Ko's former coach Leadbetter says she should take a break from the game after slipping down the rankings


David Leadbetter Slams Lydia Ko’s Parents – “Unbelievable Ignorance”

David Leadbetter says his former student Lydia Ko should take a break from the game and has slammed her parents for “unbelievable ignorance” in an interview with New Zealand’s Radio Sport.

Ko finished second-last at the Women’s British Open after a 76 and 80 to finish at 12 over and miss the cut by 11 strokes.

That came a week after missing the cut by seven strokes at the Evian Championship.

Ko has won 20 times as a professional with two Majors but has fallen to 24th in the world having spent 84 weeks as World Number One.

She was also the youngest ever World No.1 and became the youngest ever winner of a professional event, at the time, after victory at the NSW Open aged 14.

She then won on the LPGA Tour at the age of 15, still as an amateur, and captured her first Major at the 2015 Evian Championship aged 18.

Since then, though, it has been a struggle for Ko after changing equipment as well as wholesale team changes including numerous different caddies and coaches.

She worked with David Leadbetter during her peak years but they split in late 2016.

“It really is a very sad situation to observe,” her former coach Leadbetter told New Zealand’s Radio Sport.

“Her team have to be thinking that they have made some huge mistakes taking an unbelievably talented player and turning her into ordinary.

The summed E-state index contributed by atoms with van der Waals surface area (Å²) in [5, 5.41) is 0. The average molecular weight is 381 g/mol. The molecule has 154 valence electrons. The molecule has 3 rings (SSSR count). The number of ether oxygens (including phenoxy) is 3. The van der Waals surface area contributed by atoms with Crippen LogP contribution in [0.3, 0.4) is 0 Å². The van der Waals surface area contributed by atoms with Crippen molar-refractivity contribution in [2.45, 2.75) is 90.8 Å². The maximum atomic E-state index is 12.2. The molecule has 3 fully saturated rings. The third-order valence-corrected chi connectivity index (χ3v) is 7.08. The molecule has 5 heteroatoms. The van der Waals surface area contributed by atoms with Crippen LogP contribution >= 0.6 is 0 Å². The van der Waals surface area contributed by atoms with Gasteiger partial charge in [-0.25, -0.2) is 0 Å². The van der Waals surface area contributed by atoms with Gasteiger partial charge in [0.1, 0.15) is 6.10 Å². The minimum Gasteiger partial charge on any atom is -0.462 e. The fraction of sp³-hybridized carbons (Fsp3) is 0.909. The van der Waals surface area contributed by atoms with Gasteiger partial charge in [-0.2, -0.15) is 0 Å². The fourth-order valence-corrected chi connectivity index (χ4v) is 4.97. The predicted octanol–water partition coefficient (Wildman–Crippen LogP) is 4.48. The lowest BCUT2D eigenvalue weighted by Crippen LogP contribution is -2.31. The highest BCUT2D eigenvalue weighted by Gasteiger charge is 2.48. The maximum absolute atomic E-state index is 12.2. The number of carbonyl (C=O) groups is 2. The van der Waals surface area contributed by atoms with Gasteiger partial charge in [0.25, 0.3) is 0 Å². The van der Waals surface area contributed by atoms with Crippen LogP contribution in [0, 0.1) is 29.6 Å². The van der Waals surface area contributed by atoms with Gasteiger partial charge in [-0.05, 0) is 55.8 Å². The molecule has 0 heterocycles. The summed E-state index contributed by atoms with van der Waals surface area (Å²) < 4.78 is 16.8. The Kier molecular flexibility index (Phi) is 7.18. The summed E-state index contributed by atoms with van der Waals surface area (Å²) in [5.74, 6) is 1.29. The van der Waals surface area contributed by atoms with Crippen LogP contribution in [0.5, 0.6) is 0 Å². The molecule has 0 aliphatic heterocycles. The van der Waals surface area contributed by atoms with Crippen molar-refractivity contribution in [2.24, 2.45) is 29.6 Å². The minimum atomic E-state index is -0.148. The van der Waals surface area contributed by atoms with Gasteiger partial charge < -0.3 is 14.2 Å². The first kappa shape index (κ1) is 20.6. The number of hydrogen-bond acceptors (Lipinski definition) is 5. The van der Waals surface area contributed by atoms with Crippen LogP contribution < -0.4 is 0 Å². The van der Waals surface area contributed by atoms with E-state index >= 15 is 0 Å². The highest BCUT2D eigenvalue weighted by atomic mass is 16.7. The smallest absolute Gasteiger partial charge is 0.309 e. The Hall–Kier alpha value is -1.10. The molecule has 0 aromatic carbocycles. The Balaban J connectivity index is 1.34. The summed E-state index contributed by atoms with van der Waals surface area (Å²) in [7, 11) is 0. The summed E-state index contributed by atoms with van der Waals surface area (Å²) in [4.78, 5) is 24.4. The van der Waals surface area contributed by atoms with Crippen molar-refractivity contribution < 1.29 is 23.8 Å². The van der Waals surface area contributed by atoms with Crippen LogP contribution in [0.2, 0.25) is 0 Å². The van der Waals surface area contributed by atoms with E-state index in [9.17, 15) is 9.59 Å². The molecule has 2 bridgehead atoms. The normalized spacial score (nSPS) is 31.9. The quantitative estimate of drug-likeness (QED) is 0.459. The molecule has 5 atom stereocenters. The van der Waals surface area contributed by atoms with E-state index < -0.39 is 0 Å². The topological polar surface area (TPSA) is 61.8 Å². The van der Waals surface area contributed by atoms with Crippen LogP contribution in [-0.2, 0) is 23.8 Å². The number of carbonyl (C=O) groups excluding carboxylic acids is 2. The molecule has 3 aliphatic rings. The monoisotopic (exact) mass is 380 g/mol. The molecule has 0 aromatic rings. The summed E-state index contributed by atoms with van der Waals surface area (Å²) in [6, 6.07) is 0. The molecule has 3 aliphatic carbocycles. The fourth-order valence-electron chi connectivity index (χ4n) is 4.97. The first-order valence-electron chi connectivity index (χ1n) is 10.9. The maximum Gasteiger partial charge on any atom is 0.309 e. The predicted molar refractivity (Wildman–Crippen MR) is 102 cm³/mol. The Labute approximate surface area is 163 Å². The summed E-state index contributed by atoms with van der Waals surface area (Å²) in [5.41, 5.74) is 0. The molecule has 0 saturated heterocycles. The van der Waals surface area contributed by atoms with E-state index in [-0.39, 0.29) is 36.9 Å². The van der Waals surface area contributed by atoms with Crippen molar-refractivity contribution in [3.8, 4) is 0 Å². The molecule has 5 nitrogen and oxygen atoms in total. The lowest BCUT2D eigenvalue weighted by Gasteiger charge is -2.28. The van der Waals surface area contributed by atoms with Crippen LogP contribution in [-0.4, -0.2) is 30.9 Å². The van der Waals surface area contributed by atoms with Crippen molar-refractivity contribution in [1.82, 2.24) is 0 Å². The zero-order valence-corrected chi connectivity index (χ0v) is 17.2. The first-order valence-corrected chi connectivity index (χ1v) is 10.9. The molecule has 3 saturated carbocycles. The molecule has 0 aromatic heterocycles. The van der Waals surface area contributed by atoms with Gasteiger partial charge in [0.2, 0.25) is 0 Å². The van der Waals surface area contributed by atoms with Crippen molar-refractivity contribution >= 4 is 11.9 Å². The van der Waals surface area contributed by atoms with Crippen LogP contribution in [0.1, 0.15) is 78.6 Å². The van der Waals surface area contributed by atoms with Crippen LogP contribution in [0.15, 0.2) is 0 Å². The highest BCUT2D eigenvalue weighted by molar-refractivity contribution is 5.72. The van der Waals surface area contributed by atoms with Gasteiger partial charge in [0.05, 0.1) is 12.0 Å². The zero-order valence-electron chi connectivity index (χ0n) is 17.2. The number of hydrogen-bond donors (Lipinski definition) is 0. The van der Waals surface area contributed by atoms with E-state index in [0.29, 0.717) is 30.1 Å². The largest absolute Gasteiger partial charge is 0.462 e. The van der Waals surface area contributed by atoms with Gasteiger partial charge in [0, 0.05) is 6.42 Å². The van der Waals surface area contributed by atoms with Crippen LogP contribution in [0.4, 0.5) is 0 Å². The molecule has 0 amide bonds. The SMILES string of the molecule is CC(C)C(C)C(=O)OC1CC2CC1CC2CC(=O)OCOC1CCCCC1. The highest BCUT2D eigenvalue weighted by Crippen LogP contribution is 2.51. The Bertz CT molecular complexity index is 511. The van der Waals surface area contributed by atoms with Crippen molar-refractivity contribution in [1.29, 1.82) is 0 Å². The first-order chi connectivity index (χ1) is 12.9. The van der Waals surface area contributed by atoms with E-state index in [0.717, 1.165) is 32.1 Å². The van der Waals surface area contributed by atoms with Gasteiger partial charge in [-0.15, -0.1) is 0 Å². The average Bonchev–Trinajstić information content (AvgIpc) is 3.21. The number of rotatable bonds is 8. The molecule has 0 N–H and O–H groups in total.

“I hope she gets it back but restoring confidence is never the easiest thing to do. Her parents have a lot to answer for – a case of unbelievable ignorance.

“I’m angry, I’m sad because to me I know what she’s capable of doing. And to see her play like this, it’s just very sad to see.

“I think her parents need to sort of let her go and do her thing. She’s 21-22 years of age now. She could control her own career. She should know what’s best for her.

“She’s not a 12-year-old anymore. So they need to let her go, let her fly, let her leave the nest so to speak and find her own way. If she can do that, I mean yeah we could see Lydia back.

“My advice would be look to take a break right now. She doesn’t need to play for the rest of the year. Just get her head together, relax, get away from the game and rethink this whole thing. There’s probably a lot of factors going on here.

“Sometimes you’ve got to take a complete break from the game, get your mind rested, get your body rested and then [come back] and play next year.”

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